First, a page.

It's difficult to imagine now, but there was a time when Tom Cruise's Mission Impossible was seen as a one-off movie instead of an entire franchise. Recently, writers Ronald D. Moore and Brannon Braga discussed how their 1996 hit movie Star Trek: First Contact brought them to the attention of Cruise, who then asked them to rewrite the script for Mission: Impossible 2 after talks ended with the movie's original writer David Marconi. Ronald D. Moore says this about how Star Trek helped save the Mission: Impossible franchise.
"[First Contact] came out November 1996, and a Paramount exec that worked on First Contact approached us shortly after the premiere, in December. We had been approached by Don Granger [who was the feature exec on Star Trek at the time]. He called us and said 'Hey, we're having trouble getting M:I-2 off the ground. I think you and Brannon might be good candidates to help."
"It was obviously a big opportunity for us, and a very fun one, to go from having this great, formative experience starting our careers working on Star Trek for the last few years to, now, having a chance to work on a Tom Cruise movie."
Mission Impossible 2 is seen as somewhat of an odd entry in the series. Directed by Chinese action auteur John Woo, the movie is best remembered for its over-the-top bike-jousting scenes, the inexplicable doves flying into the middle of scenes, and Cruise's bare-handed mountain climbing bit, which created the concept of the actor doing increasingly more dangerous stunts in each new installment of the franchise. As Moore went on to explain, even back then Tom Cruise was very deeply involved in the creation of the film beyond simply being the main lead.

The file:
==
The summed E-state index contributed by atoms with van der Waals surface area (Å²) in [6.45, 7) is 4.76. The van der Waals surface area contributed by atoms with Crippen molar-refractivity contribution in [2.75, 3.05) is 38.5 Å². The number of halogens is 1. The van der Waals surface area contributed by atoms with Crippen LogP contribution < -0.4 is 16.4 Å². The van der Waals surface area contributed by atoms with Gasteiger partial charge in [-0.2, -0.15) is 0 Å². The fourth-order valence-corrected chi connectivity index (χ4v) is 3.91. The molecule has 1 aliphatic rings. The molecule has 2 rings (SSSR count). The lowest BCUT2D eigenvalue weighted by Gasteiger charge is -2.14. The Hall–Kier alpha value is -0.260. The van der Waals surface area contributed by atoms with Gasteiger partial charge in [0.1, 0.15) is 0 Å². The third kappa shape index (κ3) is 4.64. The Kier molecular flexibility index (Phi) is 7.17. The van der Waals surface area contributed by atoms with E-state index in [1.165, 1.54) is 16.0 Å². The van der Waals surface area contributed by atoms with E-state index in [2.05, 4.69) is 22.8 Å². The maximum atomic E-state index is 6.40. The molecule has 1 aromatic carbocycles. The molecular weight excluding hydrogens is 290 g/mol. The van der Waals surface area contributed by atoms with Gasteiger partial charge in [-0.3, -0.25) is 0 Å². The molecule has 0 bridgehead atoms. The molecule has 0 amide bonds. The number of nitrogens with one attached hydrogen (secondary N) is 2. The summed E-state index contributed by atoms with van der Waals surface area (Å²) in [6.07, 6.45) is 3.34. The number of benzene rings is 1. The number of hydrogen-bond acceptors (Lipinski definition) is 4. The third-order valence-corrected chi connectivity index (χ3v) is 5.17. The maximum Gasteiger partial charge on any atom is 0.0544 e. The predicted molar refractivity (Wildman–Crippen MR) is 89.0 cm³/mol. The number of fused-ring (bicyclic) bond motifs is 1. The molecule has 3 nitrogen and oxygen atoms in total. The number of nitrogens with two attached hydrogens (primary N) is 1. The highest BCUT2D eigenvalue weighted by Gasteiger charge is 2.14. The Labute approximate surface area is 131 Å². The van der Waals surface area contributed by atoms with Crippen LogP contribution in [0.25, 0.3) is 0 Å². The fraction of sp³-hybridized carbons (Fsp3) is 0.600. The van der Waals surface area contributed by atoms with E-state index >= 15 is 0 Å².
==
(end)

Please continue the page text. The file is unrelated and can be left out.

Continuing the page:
This collaboration between the writers and Cruise lead to many of the movie's most well-known scenes, including the mid-air hijack of a passenger plane, the concept of the movie's central Mcguffin, the 'Chimera' virus, as well as the rock climbing sequence, which Moore declares was entirely Cruise's idea.